This study “Role of branchiomotor neurons in controlling food intake of zebrafish larvae” was recently published in the Journal of Neurogenetics.

Lisa Caesar #IAmScience

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Lisa Caesar is a biological sciences Ph.D. candidate who works in Laura Schulz’s lab. | photo by Allison Scott, Bond LSC

“#IAmScience because education and my pursuit of learning became my ticket out of poverty and a way that I can really help others.”

“Mother knows best” rings true for Gerialisa Caesar. In her family, the career options were either to be a lawyer, engineer or doctor.

But with little interest in law and a greater love for science than math, Caesar decided to pursue her doctorate.

“I graduated high school at 16 fully equipped to enter the work force,” Caesar said. “I went back to school to study science because my mom basically told me I had to, but biology fit me really well, so it worked out.”

Initially, Caesar was hesitant that she could even become a scientist.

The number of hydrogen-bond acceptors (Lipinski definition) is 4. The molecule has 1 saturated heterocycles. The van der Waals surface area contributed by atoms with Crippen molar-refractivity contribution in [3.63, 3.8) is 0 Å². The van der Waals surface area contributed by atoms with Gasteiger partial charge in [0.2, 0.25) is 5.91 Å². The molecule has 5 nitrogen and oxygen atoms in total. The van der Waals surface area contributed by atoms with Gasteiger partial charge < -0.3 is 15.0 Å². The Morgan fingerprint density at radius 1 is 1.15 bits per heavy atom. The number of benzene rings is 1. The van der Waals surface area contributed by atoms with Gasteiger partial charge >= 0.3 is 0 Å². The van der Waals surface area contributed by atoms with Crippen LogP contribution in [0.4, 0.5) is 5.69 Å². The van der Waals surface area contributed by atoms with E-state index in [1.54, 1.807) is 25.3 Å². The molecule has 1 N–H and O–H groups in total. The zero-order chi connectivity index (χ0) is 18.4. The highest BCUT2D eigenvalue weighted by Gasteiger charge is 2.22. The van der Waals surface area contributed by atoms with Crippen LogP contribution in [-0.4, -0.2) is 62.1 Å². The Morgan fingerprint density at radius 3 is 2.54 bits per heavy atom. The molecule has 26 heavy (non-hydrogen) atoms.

“I had an idea of what a scientist was, and it wasn’t me,” Caesar said. “After I immigrated from Guyana, my undergraduate advisors, Drs. Carroll and Catapane, explained the opportunities I had to study biology. It opened the world of possibilities for me to pursue science.”

Now, as a biological sciences Ph.D. candidate in Laura Schulz’s lab, Caesar focuses on women’s health and reproductive biology.

“My research is to understand how a mother’s nutrition prior to and during pregnancy affects the baby’s development,” Caesar said. “This is important as several studies link maternal diet during pregnancy to an increase in susceptibility of the offspring developing diseases such as obesity, diabetes and hypertension in adulthood.”

That includes connecting how mother’s diets cause fetal health issues, which is a highly debated topic.